Some AI projects are really cool though and i would use it to some degree. In the pic from the ferris wheel, i couldn’t get all the dust of the polaroid and removing the dust via GIMP would have taken a long time. There is an open source project that could remove all the dust via AI13. That looks really promising but sometimes i am not sure if want to use it. For the ferris wheel polaroid though i really like the effect that the dust produces. It now looks like i made the pic in the night and the dust are stars, although i took it on broad daylight. But for some other pics i would gladly use it and i don’t think that dust removal make a pic less ‘authentic’.

So what will we see next? I guess we will see a similar reaction like the impressionists had with the invention of photography14. ‘Authentic’ art will also play a bigger role, which in a way also means to not play the rigged game and ignoring stuff and people that don’t inspire15. That is something i also try to hold on to. I do photography for myself and not to impress masses or be part of any current trend. It doesn’t have to resonate with everyone. I try to go my own way, learn new stuff, explore myself. If i can find inspiration with an image generator sure why not, as long as i am keeping being authentic.

  1. In the 19th century there was the ongoing debate if the medium of photography can create art or not. Photographer Gustave Le Gray was one advocate to see the artistic qualities of photography. He wrote the ‘Practical Treatise On Photography on paper and on glass’ which contained also rules for posing models ( He hated the commercialization of photography and tried to focus on the artistic side of it. Despite his efforts though, in the 1890s photography was still not accepted as art. Museums rarely collected or showed photos. The same seems to happen now with image generators but there are already galleries that showing AI art (although not necessary generated by image generators). ↩︎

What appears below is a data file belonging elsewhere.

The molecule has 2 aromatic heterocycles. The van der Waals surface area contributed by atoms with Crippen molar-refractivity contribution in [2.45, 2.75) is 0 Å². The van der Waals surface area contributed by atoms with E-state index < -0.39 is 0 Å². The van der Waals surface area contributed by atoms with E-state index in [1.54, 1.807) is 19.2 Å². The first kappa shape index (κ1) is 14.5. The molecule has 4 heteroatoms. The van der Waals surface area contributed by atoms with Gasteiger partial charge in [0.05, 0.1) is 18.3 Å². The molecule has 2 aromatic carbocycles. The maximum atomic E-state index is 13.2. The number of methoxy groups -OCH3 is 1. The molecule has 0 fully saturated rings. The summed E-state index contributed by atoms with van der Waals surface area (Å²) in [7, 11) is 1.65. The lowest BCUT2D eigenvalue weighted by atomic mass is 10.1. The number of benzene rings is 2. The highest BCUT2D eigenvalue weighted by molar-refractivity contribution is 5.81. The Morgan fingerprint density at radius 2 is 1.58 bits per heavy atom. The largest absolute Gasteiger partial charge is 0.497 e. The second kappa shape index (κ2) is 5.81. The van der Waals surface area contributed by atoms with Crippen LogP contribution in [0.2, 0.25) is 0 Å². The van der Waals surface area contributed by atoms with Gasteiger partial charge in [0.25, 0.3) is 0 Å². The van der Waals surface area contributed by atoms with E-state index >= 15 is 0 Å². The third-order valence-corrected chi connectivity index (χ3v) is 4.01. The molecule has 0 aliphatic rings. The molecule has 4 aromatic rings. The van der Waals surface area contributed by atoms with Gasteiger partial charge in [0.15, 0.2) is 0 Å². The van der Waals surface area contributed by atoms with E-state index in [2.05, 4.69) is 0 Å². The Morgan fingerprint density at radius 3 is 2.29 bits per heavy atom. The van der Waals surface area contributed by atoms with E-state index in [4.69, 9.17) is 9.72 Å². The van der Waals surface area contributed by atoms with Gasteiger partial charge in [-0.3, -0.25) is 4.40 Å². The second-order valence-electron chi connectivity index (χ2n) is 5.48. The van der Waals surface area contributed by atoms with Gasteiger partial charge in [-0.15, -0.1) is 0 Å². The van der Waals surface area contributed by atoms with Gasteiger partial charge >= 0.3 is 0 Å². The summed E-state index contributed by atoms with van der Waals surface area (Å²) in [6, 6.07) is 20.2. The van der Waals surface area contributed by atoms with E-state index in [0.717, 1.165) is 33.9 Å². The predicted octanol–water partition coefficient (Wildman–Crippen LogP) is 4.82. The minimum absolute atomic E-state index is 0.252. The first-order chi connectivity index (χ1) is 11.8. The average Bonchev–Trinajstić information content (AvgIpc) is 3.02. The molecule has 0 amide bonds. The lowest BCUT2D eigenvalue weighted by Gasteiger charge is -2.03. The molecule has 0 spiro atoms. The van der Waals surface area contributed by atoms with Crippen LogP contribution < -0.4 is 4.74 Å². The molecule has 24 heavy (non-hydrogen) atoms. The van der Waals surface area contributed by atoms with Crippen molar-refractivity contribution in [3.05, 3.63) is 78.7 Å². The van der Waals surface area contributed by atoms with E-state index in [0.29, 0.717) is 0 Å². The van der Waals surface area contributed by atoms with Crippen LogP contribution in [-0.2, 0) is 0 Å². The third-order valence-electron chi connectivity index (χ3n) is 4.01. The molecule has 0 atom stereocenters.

2. I often saw the arguments “Photography is no art” because the painting is somehow more genuine. “If you randomly click a shutter button on a camera is it art?” Maybe? Depends on the outcome, intention, process and the viewer. “Photography is dying; there is so much smartphone garbage out there”, “All the snapshots are like a copy of a copy”. It feels like the complaints of many painters during the 19th century, who had previously made their earnings from painting family portraits. This seems to be happening again due to the image generators. ↩︎

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  4. In my opinion this is very legitimate concern and i can understand the reluctance of shops or publishers. DriveThruRPG is an interesting example here. DTRPG added a point into their AGBs that ‘All product listings that feature art generated by a third-party source such as Inkarnate or Dungeondraft, or an AI-generation tool such as ArtBreeder, Midjourney, etc. are required to utilize the appropriate identifying filter (found under “Creation Method” in the Format section of title filters). Titles containing any art rendered by AI-generated tools must also display the following disclaimer in their product description: This product contains assets that were procedurally generated with the aid of creative software(s) powered by machine learning. Titles that do not comply are subject to removal from the marketplace. Repeat offenders may have their publishing permissions revoked.’ And then suddenly that policy was removed after negative feedback. An odd reaction … ↩︎

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  6. Something like ‘Image Cloaking’: or ↩︎

  7. Even stock image sites have this problem. People need to make pics like ‘a men cleaning stuff’ for example so that the future training data defaults not to white female only when the prompt is “person cleaning stuff”. ↩︎

  8. Some interesting perspectives: ↩︎

  9. This is also an interesting question for a payment model for the artists. Albrechts Dürers work is public domain so royalities are not needed, but how do you determine what and who went into the cyberpunk and hacker flag? ↩︎

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  11. or ↩︎

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  13. See the paper ( and the source code ( from Daniela Ivanova. You can help training the AI here: ↩︎

  14. Sometimes the counter movement has interesting consequences: When Le Gray was hired by the French government to take photographs of the historical monuments of France, he indirectly contributed to the Impressionists movement. His pictures of the Gothic buildings created inspiration for Monet and his picture of Rouen Cathedral. ↩︎

  15. The taste of the masses is also not a good guideline. The most liked photo on Instagram is a picture of an egg. Not any fancy thought provoking piece… an egg. ↩︎